January 2012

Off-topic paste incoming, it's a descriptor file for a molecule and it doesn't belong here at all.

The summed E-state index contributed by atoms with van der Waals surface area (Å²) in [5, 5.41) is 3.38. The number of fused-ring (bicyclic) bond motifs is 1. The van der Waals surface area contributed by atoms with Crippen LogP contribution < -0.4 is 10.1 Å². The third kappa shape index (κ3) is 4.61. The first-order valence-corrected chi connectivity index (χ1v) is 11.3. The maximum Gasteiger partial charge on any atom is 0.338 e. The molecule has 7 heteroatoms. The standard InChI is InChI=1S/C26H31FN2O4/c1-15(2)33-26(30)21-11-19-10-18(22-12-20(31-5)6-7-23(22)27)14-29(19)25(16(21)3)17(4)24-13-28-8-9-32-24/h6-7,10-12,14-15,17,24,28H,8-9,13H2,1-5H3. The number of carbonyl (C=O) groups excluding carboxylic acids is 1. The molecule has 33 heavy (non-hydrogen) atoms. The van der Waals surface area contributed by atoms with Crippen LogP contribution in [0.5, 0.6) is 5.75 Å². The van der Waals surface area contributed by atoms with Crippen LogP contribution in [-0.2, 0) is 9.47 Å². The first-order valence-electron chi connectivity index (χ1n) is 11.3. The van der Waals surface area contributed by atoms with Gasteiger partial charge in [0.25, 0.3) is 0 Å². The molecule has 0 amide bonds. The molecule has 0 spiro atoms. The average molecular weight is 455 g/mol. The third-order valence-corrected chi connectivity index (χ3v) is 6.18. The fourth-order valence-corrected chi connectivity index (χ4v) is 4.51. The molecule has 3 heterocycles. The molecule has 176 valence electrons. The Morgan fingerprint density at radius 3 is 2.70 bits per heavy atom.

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live on the move All Aboard By Michelle Page-Alswager Carving up the slopes on a snowboard Where to Let's be honest, snowboarding is an activity generally populated by people my kids' ages, not women like me. When it comes to the sport, I've usually done what I believe any sane person should: Drop their kids off at the slopes and, instead, don a safer pair of skis. After years of watching it evolve, and a few days refraining from typing "snow- boarding injuries" into Google, I decided to take the plunge (I hoped not literally). Th at's how I found myself arriving at Ty- rol Basin in Mount Horeb and greeting my friendly instructor, Sebi Klarer. We began cautiously. On fl at land we clipped one foot into the board, getting a feel for how the slightest movements in our toes would tip the board to alter our direc- tion, or send us butt-fi rst into the snow. To my surprise, just 15 minutes and a whole lotta slipping backward later, I was starting to fi nd my balance and we were ready to hit the big slopes (well, the mighty bunny hill at least). With the proper technique running through my mind, it took a bit of trial and error (with friendly reminders from Klar- er) to get it all working just right. Using a bend in my knees and slight weight chang- es I found my sweet spot on the board. In no time I was surfi ng down the hill at a manageable pace. Even on the bunny hill I could feel the burn from my head down to my hard- working toes, and all those need-to-tone places in between. Sidenote: If you've ever wanted to work the muscles on your shins (surprised there's muscle there? Me too!) then this is the sport for you. As I cruised to the bottom of the bunny go: In addition to classes offered at Tyrol Basin, look to lessons for both adults and kids at Blackhawk Ski Club in Middleton or Cascade Mountain in Portage. hill once more, I could taste victory. I had reached the bottom more than a dozen times, skull and tailbone intact. After The Dish on Snowboarding What to expect: A workout for the whole body. You'll be soreā€”and not just from falling. Balancing on the board works your core while weaving downhill works your thighs and calves. You may even fi nd yourself a little out of breath from working to stay upright. 16 BRAVA Magazine What to wear: You might start off chilly but in no time you'll be sweating. Light layers in fabrics that absorb moisture are the best way to stay warm and dry. The gear: If you're not ready to invest in your own gear, you can often rent a board at the slopes. Just check with the facility before you go to fi nd out what equipment you'll need and how much it will cost. A word to the wise: If you're nervous about injuries, try using a Waxel Pad, a foam-like pad contoured to your body that slips into your snowpants to protect your tailbone when you fall. Waxel pads are generally avail- able at sporting goods stores. starting the hour on my butt, I was stand- ing tall, having a good time and ready to return again. January 2012 Photo by Shanna Wolf

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